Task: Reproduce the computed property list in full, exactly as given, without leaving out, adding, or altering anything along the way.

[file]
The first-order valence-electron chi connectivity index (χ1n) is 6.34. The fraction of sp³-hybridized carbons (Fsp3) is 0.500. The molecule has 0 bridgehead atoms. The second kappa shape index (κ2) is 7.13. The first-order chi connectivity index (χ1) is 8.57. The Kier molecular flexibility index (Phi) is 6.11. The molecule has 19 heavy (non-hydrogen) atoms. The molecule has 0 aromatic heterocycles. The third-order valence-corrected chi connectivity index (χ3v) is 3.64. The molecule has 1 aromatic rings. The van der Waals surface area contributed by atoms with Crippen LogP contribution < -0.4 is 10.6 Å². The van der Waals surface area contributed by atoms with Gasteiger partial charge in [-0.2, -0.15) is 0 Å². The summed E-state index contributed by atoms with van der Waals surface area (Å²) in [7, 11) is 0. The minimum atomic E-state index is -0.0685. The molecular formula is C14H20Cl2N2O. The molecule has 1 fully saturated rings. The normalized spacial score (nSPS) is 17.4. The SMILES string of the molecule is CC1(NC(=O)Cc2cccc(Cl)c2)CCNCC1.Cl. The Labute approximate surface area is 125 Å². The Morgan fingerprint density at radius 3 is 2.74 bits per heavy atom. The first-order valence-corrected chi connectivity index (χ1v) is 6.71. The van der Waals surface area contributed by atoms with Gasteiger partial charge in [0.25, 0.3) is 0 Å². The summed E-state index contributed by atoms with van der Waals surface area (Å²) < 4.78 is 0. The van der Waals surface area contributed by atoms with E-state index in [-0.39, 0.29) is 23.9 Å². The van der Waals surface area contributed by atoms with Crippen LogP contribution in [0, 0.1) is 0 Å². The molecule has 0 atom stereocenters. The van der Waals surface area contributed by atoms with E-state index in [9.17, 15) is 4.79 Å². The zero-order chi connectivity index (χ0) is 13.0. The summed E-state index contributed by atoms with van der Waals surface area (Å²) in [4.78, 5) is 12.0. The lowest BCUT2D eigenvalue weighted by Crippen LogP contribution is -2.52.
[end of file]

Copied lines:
The first-order valence-electron chi connectivity index (χ1n) is 6.34. The fraction of sp³-hybridized carbons (Fsp3) is 0.500. The molecule has 0 bridgehead atoms. The second kappa shape index (κ2) is 7.13. The first-order chi connectivity index (χ1) is 8.57. The Kier molecular flexibility index (Phi) is 6.11. The molecule has 19 heavy (non-hydrogen) atoms. The molecule has 0 aromatic heterocycles. The third-order valence-corrected chi connectivity index (χ3v) is 3.64. The molecule has 1 aromatic rings. The van der Waals surface area contributed by atoms with Crippen LogP contribution < -0.4 is 10.6 Å². The van der Waals surface area contributed by atoms with Gasteiger partial charge in [-0.2, -0.15) is 0 Å². The summed E-state index contributed by atoms with van der Waals surface area (Å²) in [7, 11) is 0. The minimum atomic E-state index is -0.0685. The molecular formula is C14H20Cl2N2O. The molecule has 1 fully saturated rings. The normalized spacial score (nSPS) is 17.4. The SMILES string of the molecule is CC1(NC(=O)Cc2cccc(Cl)c2)CCNCC1.Cl. The Labute approximate surface area is 125 Å². The Morgan fingerprint density at radius 3 is 2.74 bits per heavy atom. The first-order valence-corrected chi connectivity index (χ1v) is 6.71. The van der Waals surface area contributed by atoms with Gasteiger partial charge in [0.25, 0.3) is 0 Å². The summed E-state index contributed by atoms with van der Waals surface area (Å²) < 4.78 is 0. The van der Waals surface area contributed by atoms with E-state index in [-0.39, 0.29) is 23.9 Å². The van der Waals surface area contributed by atoms with Crippen LogP contribution in [0, 0.1) is 0 Å². The molecule has 0 atom stereocenters. The van der Waals surface area contributed by atoms with E-state index in [9.17, 15) is 4.79 Å². The zero-order chi connectivity index (χ0) is 13.0. The summed E-state index contributed by atoms with van der Waals surface area (Å²) in [4.78, 5) is 12.0. The lowest BCUT2D eigenvalue weighted by Crippen LogP contribution is -2.52.